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DNA databases: another layer of discrimination in criminal law?

This week, the 9th Circuit Court of Appeals is holding a rare re-hearing on the constitutionality of collecting the DNA profiles of arrestees into databases intended to solve future crimes. The appellate court has heard the case before but decided to rehear it in light of a U.S. Supreme Court ruling on a similar Maryland law this June.

This case involves a California law allowing law enforcement to collect and keep DNA samples from anyone arrested for felonies or certain other crimes. After a peace protestor was arrested in 2009 for allegedly obstructing a police officer, she challenged the collection of her DNA as an unconstitutionally unreasonable search and seizure.

“A person's entire genetic makeup,” according to a friend-of-the-court brief by San Francisco’s Electronic Frontier Foundation, “…can reveal where our ancestors came from, who we are related to, whether we are likely to suffer from genetically-determined diseases, and possibly even our behavioral tendencies and sexual orientation."

Yet in June, the Supreme Court voted 5 to 4 that the process was no more invasive than fingerprinting and isn’t unconstitutional as long as it is limited to those accused of “serious crimes.” In his dissent, Justice Scalia accused the majority of falsely promising that “entry into a national DNA registry will not befall thee and me” when it will actually mean the massive collection of DNA profiles from countless innocent people.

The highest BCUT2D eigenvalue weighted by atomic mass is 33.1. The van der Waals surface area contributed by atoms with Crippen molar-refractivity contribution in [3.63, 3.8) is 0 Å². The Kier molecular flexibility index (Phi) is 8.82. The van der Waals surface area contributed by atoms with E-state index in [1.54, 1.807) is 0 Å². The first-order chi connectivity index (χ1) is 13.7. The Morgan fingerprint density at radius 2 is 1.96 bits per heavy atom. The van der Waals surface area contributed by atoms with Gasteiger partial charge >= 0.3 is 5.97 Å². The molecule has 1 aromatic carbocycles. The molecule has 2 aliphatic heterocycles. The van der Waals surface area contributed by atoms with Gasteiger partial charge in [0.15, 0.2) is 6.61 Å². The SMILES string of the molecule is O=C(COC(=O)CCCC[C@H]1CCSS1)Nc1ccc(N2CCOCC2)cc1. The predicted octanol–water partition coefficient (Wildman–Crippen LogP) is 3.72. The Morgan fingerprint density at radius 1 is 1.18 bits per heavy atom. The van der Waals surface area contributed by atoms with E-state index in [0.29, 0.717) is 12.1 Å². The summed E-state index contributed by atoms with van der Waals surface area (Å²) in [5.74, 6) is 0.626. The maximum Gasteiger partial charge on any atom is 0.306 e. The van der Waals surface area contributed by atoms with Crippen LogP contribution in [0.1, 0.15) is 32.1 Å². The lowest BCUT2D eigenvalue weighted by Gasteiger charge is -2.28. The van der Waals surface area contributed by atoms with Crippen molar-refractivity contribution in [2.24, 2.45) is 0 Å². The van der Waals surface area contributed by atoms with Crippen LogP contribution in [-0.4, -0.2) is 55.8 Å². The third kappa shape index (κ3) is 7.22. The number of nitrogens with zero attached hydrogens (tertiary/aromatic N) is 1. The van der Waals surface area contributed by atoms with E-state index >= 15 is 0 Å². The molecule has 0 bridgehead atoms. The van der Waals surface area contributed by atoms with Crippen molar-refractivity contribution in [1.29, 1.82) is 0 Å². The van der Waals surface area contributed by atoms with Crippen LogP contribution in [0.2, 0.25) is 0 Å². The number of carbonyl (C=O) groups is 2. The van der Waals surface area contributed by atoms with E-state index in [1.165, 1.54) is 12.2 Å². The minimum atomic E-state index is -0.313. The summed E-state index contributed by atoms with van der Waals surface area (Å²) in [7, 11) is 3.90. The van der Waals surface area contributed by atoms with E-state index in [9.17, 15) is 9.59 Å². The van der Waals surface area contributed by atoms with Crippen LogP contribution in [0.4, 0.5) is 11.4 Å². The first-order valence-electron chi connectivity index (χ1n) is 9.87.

Facing long odds, the plaintiff and civil liberties groups have brought several new arguments forward to challenge the law’s constitutionality. Among them is that it disproportionately subjects African Americans to false arrest.

Even if the law is constitutional in theory, the groups argue, poor police practices and systemic problems with crime labs across the nation have demonstrably resulted in numerous false arrests based on DNA profiles.

Moreover, the rapidly-changing science of DNA can now identify the family members of those in the database. Should that be done widely, some 17 percent of African Americans would be potentially subject to false arrests, versus only 4 percent of whites.

If true, the database would represent just one more way in which the justice system magnifies the chance that minorities will be drawn into the justice system at far higher rates than whites who engage in identical behavior.

Do you think collection of people’s DNA by the government is a powerful law enforcement tool or a potentially dangerous and discriminatory practice?

Source: Courthouse News Service, “Digital Rights Gives Warning on DNA Law,” Tim Hull, Oct. 31, 2013

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